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The ECB has been forced to backtrack on its plans to tighten monetary policy, amid an intensifying climate of economic gloom.
Speaking at a press conference in Frankfurt, Germany on Wednesday, ECB President Mario Draghi warned that data gathered by policymakers in recent weeks had confirmed "slower growth momentum" in the euro zone.
Economic uncertainty relating to geopolitics, protectionism and emerging markets had negatively impacted investor sentiment in the bloc, he added, with risks "tilted toward the downside" over the coming months.
The German 10-year government bond yield, an important benchmark for European fixed-income assets and one that is viewed as a safe haven for investors, dipped into negative territory on the back of Draghi's comments. The euro also hit session lows against the dollar, down 0.3%, to trade at $1.1232.
Interest rates on its marginal lending facility and deposit facility will remain unchanged at 0%, 0.25% and -0.40%, respectively. These have been at record lows following the euro sovereign debt crisis of 2011 in an effort to boost inflation and stimulate growth.
The euro zone's central bank, for those nations that share the single currency, ended its massive bond-buying program back in December. But, a rapid decline in sentiment and weak demand from abroad has ratcheted up the pressure for policymakers to unveil even more stimulus.
Draghi cautiously addressed market speculation about further delays to the central bank's first post-crisis rate hike and the side effects of years of negative rates on Wednesday.
Meeting earlier than usual so top policymakers can attend the IMF's Spring Meeting in Washington, D.C., this week, investors were anxious to understand more about the so-called two-tiered system for bank reserves.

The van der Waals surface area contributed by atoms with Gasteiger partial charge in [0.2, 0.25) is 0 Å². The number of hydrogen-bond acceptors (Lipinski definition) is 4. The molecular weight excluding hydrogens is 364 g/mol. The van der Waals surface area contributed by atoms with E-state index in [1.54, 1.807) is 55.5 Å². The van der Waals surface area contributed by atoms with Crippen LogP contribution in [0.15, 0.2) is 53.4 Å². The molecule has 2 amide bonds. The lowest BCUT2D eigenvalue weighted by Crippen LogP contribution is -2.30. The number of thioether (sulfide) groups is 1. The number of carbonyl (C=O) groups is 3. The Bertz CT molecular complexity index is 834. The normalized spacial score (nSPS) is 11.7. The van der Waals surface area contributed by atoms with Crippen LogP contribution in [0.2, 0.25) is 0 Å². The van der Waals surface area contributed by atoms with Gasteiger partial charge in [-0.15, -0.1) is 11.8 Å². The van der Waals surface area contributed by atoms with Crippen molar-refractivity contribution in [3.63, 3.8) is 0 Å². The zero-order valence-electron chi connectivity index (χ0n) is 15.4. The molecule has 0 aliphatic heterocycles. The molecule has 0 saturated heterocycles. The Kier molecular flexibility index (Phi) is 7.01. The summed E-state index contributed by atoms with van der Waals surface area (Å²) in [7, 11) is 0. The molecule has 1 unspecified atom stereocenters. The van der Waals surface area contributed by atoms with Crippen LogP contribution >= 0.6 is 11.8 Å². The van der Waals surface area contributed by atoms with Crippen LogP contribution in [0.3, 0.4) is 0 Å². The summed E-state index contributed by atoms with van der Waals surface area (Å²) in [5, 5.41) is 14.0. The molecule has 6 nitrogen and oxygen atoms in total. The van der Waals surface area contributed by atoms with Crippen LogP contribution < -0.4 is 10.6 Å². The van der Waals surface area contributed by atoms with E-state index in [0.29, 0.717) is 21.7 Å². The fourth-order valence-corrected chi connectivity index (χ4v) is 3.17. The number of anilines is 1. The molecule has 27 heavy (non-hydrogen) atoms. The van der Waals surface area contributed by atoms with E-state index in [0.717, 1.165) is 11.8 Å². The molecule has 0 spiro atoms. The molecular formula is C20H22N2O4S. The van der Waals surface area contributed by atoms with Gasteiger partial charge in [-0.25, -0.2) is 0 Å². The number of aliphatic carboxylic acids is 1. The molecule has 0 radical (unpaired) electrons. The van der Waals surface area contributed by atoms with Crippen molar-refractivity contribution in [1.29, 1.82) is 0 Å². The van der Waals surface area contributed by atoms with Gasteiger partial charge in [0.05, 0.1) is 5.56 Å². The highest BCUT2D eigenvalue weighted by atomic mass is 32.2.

Draghi had previously said the ECB must decide whether it needs to mitigate the side-effects of negative rates but insisted on Wednesday that it was too early to decide on a two-tiered system.
This measure aims to protect banks from part of the cost incurred by negative rates — akin to moves taken by central banks in Switzerland and Japan.
The approach would mean that banks are exempted in part from paying the ECB's -0.40% annual charge on their excess reserves. That would boost the banks' profits at a time when many lenders struggle with low profitability.
Some members of the ECB's Governing Council are said to be in favor of such a move.
However, forthcoming personnel changes at the ECB could risk delaying a discussion about a two-tiered system and the likelihood of an interest rate hike over the coming months.
Alongside ECB Chief Economist Peter Praet, Draghi is scheduled to step down in October and policymakers are thought to be reluctant to negotiate a fundamental revamp of monetary policy before new leaders take charge.
Alexis Gray, senior economist at Vanguard Asset Services, told CNBC Wednesday that the ECB was probably "somewhat hamstrung" when it comes to ramping up stimulus measures over the coming months.
On Tuesday, the IMF slashed its forecast for global economic growth this year, saying a slowdown could force world leaders to coordinate stimulus measures.
The IMF also sharply downgraded growth in the euro zone. It now expects the bloc to grow at 1.3% in 2019 — lower than its forecast had been six months ago.
One example of stimulus introduced by the central bank last month was a series of quarterly targeted longer-term refinancing operations (TLTRO-III). The program, which is designed to stimulate bank lending in the euro zone, is set to start in September 2019 and end in March 2021.
However, Draghi warned that the pricing of TLTRO will take into account a "thorough assessment of the bank-based transmission channel of monetary policy as well as further developments in the economic outlook." He also added that any information on TLTROs will be communicated at forthcoming meetings.
The TLTROs are loans that the ECB provides at cheap rates to banks in the euro area. As a result, lenders are able to provide better credit conditions to customers, which in turn stimulates the real economy.
This mechanism was first introduced in 2014, before being brought in for a second time in March 2016.
— CNBC's Silvia Amaro contributed to this report.